“The volunteer organisations do a great job, particularly the Red Cross. They support the asylum seekers in various ways and begin their integration during the waiting period, so their role must be emphasised. It’s incredibly valuable that local integration efforts get off to an early start,” notes Wahlbeck.
But he adds:
“The activities can be very haphazard. There is a great deal of variation among the municipalities and the volunteers the asylum seekers come into contact with.”
Wahlbeck has also found that rigid bureaucratic boundaries are not just a problem for the new arrivals – the volunteers also find it difficult to understand the Finnish system. People are often uncertain about who is responsible for what, and whom they should contact if they have questions.
“The volunteers would prefer to do things as simply and effectively as possible, but they often come up against bureaucratic structures that can appear peculiar and incomprehensible.”
Europeanisation and harmonisation
In Finland, asylum policy is often seen as a national issue, but this is something of a misunderstanding, says Wahlbeck. Our migration policy is closely connected with developments in other European countries. This applies to both how asylum decisions are made and how strict our asylum policy is, but also to how the administration is organised and how people work with these issues in concrete terms.
“Although I have worked for quite a long time in migration research, I, too, have been surprised by how European everything has become and how dependent on the EU our migration policy now is, both directly and indirectly. A harmonisation has taken place almost without us noticing.”
One of the aspects of this development is the concentration of all asylum issues in the 2000s in the Ministry of the Interior and the Finnish Migration Service, which operates under the Ministry. Previously, the Ministry of Economic Affairs and Employment and the Ministry for Social Affairs and Health were much more involved. This is in line with what has happened in other European countries, where the ministry of the interior is usually responsible for migration issues.
From the legal perspective, Finnish legislation has been amended to comply with EU agreements and directives. But European harmonisation is taking place not only at the legal level, but also in practical terms, with the development of common administrative solutions for the purposes of well-functioning cooperation.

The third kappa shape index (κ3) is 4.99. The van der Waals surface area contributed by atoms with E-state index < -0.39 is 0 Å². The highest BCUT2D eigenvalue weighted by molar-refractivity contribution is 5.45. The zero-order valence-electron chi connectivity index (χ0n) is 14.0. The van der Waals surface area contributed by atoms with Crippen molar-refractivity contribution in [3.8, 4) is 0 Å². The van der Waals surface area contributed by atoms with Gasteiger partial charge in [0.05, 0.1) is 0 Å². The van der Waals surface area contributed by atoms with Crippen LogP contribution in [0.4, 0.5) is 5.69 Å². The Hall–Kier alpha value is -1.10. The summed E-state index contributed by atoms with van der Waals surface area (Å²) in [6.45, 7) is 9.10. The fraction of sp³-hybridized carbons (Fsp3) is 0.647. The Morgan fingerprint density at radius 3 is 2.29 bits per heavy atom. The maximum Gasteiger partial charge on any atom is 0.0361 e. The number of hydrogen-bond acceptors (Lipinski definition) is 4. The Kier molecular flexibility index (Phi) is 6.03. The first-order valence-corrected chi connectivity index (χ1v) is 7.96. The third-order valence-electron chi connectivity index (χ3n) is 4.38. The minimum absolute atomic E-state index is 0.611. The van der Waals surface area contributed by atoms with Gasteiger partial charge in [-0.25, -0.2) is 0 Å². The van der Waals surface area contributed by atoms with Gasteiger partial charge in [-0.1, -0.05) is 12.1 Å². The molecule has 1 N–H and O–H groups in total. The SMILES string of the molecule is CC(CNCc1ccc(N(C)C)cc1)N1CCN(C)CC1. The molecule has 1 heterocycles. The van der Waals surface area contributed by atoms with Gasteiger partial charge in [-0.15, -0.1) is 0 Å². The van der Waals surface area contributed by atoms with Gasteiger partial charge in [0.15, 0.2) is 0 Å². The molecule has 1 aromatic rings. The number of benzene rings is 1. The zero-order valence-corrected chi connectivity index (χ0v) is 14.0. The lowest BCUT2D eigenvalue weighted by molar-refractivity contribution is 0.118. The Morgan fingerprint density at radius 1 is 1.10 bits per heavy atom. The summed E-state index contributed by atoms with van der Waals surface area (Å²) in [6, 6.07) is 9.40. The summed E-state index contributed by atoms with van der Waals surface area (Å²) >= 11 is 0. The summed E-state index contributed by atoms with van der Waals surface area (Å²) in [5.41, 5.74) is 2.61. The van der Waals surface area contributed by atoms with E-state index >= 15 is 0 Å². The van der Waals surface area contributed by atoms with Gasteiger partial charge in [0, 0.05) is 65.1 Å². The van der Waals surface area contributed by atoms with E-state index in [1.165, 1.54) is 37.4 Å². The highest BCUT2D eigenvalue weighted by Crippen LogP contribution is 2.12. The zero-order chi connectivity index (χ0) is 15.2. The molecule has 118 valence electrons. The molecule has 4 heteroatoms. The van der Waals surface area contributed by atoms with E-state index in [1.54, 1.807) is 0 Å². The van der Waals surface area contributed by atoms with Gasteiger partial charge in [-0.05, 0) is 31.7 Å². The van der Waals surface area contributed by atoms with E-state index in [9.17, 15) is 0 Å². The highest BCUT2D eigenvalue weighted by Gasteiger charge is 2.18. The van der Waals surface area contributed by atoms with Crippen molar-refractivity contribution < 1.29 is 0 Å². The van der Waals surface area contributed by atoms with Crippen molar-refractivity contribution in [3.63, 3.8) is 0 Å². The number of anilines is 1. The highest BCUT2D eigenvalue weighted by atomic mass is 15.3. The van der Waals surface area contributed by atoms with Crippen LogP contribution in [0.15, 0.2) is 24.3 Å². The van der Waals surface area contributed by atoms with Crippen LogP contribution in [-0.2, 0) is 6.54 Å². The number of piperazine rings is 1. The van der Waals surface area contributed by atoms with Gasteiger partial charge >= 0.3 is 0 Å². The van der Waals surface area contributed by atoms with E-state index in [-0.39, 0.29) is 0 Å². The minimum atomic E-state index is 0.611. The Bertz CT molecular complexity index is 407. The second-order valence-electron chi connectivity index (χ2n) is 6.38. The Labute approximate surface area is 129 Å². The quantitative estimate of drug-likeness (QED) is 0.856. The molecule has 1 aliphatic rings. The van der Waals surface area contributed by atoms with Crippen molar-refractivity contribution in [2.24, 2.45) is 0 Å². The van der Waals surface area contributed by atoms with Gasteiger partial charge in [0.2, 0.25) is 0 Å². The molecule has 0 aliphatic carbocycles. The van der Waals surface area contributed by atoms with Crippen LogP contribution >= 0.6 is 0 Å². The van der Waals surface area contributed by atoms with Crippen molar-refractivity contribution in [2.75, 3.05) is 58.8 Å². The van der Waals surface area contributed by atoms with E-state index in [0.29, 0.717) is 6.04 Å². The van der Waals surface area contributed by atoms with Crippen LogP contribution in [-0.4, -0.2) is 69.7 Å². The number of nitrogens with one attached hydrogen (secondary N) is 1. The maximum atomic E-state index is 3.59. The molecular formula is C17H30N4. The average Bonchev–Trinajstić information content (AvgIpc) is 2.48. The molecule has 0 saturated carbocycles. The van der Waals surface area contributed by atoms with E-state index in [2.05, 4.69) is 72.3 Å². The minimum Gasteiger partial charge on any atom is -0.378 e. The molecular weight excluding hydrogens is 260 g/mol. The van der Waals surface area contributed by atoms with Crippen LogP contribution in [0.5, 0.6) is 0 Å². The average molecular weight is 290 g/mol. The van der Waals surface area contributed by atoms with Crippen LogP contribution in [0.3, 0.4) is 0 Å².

“There has been a process of ‘Europeanisation’, in which national policy and administrative solutions are increasingly affected by developments in Europe,” Wahlbeck points out.
What is solidarity?
The issue of how to handle the reception of migrants in the EU has been discussed for years, but remains unresolved. The EU is still trying to reach a compromise on effective solutions.
According to Östen Wahlbeck, researchers have found a great deal of willingness at the local level to take in refugees, and identified examples of good local solutions in all of the countries investigated.
“The problem has not been about the reception of migrants. Instead, the big issue has been the division of responsibility between the EU countries and, within them, between different regions and municipalities. There are various views on what is fair.”
The issue is fundamental for the future of the EU. One of the essential ideas and principles on which the EU is based on is solidarity between member states, but it is clear that the principle of solidarity is not being implemented.
“The question is: what does solidarity mean? Does it mean that we should distribute asylum seekers evenly between different geographical areas? Or should we in some way divide the financial costs or the work involved?
“The capabilities of countries and local communities vary considerably. So what does solidarity actually mean when there is so much variation in capabilities and opportunities?”
More legislation is not the answer
One of the clear recommendations issued by the researchers is to increasingly take the local level into account when making decisions. After all, that is where the actual work takes place. It is also necessary to find solutions that do not violate people’s sense of solidarity.
“I don’t think the solution to the problems can be found on the legal level and through forced harmonisation. Rather, what we are calling for is more cooperation between the different levels of administration,” says Wahlbeck.
But despite the researchers’ recommendation, the EU seems to be heading in the opposite direction. The European Commission is currently considering the conversion of certain directives regulating the reception of asylum seekers into regulations, in other words, binding legislation. It would represent a concrete step towards more top-down management and more control. Psychologically, it can also be a misstep.
“People have too much faith in the European Commission being able to solve problems by issuing orders. It can actually prove counterproductive because many people react against it. The eastern member states, in particular, oppose what they see as technocratic decisions from Brussels. It is easier for the public to accept decisions if they are locally rooted.”